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U. S. Patent and Trademark Office

High Impact Agency Commitments

Status Report as of August 2000

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The Patent and Trademark Office's vision  for the 21st  Century is to lead the world in providing customer-valued intellectual property rights that spark innovation, create consumer confidence and promote creativity.

 

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The U. S. Patent and Trademark Office has made significant progress toward accomplishing its commitments as a High Impact Agency.

  • We have initiated electronic filing of trademarks, having received almost 40,000 applications via the Internet this year.
  • In Patents, our Electronic Filing System (EFS) will be available to all customers in October 2000. We have been conducting a pilot since December 1999 and over 110 applications have been filed via the Internet.
  • We have provided Internet access to major databases: Over 2.7 million pending, registered, abandoned, expired, and cancelled trademarks dating back to 1870, and the full text and image of 2.7 million patents dating back to 1976.
  • We are pursuing E-government in a number of ways, such as accepting fee payments, providing patent and trademark application status information, receiving employment applications, and receiving and delivering orders for products and services via the Internet.
  • At the same time, some of the commitments made in 1997 have been overtaken by events.
  • In Patents, the enactment of the American Inventors Protection Act of 1999 has caused us to change the way we monitor timeliness because the legislation provides a guarantee that would ensure that diligent applicants maximize their patents’ term.
  • In Trademarks, applications are projected to be about 36 percent over the number received in 1999 and 42 percent over the projected receipts in the 2000 President’s budget. This rate of growth has put a strain on the organization in terms of meeting its commitments. However, pendency time to first action continues to be well below the end of 1998 level.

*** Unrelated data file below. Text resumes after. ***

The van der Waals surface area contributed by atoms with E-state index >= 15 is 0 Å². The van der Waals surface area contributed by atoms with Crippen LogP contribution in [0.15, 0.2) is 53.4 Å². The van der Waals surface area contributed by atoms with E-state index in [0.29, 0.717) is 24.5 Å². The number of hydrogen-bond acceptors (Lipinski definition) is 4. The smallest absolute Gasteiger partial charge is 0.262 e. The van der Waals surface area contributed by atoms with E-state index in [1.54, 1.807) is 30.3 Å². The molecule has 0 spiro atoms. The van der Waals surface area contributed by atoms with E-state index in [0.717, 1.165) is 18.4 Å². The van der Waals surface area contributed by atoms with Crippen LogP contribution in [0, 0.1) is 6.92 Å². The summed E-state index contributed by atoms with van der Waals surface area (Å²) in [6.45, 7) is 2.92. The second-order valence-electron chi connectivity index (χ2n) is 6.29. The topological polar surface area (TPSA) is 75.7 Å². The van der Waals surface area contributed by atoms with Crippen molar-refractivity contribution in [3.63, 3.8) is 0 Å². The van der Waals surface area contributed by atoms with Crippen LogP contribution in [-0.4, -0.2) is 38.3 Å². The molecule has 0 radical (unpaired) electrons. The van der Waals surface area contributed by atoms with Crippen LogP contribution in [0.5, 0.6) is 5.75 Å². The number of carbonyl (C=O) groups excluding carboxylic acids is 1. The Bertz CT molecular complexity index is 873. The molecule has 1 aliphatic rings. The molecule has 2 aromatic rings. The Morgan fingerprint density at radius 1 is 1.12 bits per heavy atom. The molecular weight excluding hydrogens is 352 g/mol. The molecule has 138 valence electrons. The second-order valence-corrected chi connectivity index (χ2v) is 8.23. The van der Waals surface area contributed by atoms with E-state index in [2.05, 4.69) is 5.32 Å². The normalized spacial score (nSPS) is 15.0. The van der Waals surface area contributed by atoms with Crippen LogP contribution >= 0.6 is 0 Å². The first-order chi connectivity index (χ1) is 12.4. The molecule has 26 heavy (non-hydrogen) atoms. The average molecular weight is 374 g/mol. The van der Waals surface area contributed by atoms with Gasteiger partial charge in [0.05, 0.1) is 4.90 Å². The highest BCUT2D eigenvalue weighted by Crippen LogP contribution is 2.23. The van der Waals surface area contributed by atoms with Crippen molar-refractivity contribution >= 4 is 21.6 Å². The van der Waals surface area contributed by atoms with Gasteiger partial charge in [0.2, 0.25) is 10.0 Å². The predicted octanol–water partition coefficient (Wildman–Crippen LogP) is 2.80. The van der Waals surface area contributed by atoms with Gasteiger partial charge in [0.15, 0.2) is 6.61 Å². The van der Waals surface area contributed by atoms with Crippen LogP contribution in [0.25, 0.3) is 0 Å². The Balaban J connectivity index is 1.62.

More detailed information on each of these accomplishments follows.


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Process all inventions in 12 months (to be achieved in 2003).

Actions

Results as of August 2000

  • The Patent goal to process all inventions in 12 months has been superseded by the American Inventors Protection Act of 1999, which was enacted into law in November 1999. The AIPA legislation provides a guarantee that would ensure that diligent applicants maximize their patents’ term. Failure of the Patent Business to: (a) issue a first Office action within 14 months filing, (b) respond to an applicant’s reply to a rejection or to an appeal brief within 4 months, (c) act on an application within 4 months of a decision of the Board of Patent Appeals and Interferences or a decision of the Federal courts, (d) issue a patent within 4 months of payment of issue fee, or (e) issue a patent within 36 months of filing, will result in the patent term being extended a day of each day of delay.
  • At the end of fiscal year 1999, our cycle time averaged 12.9 months, with 62 percent of inventions processed within 12 months or less.
  • Preliminary measurements indicate that at the end of fiscal year 1999, 83 percent of applications received a first Office action within 14 months of the filing date, and 89 percent of patents were granted within 36 months. These are projected to be 75 percent and 90 percent, respectively, by the end of fiscal year 2000. The decline in the percentage of applications receiving a first Office action within 14 months of filing reflects a much stronger patent application filing growth rate than originally planned (12 percent vs. 7 percent), as well as reduced examiner hiring due to funding restrictions.

  • By the end of fiscal year 2000, we project that:
    • 99 percent of applications will receive actions within 4 months of an applicant’s amendment,
    • 90 percent of applications will receive actions within 4 months of a Board decision, and
    • 85 percent of applications will be granted within 4 months of issue fee payment.

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Render a trademark first action in three months (to be achieved in 2000).

Actions

Results as of August 2000

  • The Commissioner for Trademarks is reporting that applications are projected to be about 36 percent over the number received in 1999 and 42 percent over the projected receipts in the 2000 President’s budget. Because of this dramatic increase in the number of trademark application filings and funding limitations in fiscal year 2000, pendency to first action will be higher than the target of 3.0 months.
  • Actions taken to address the dramatic increase in application filings include hiring additional trademark examining attorneys, and creating measures to focus on examination and processing time in light of unprecedented growth, and hiring contract staff to process the backlog of new applications to reduce the time to mail a filing receipt for paper filed applications.
  • Hired 45 examining attorneys through the end of July. Fifty-five examiners have left for other positions, a net loss of 10 for the year. A total of 357 examiners are on board as of August 1, 2000.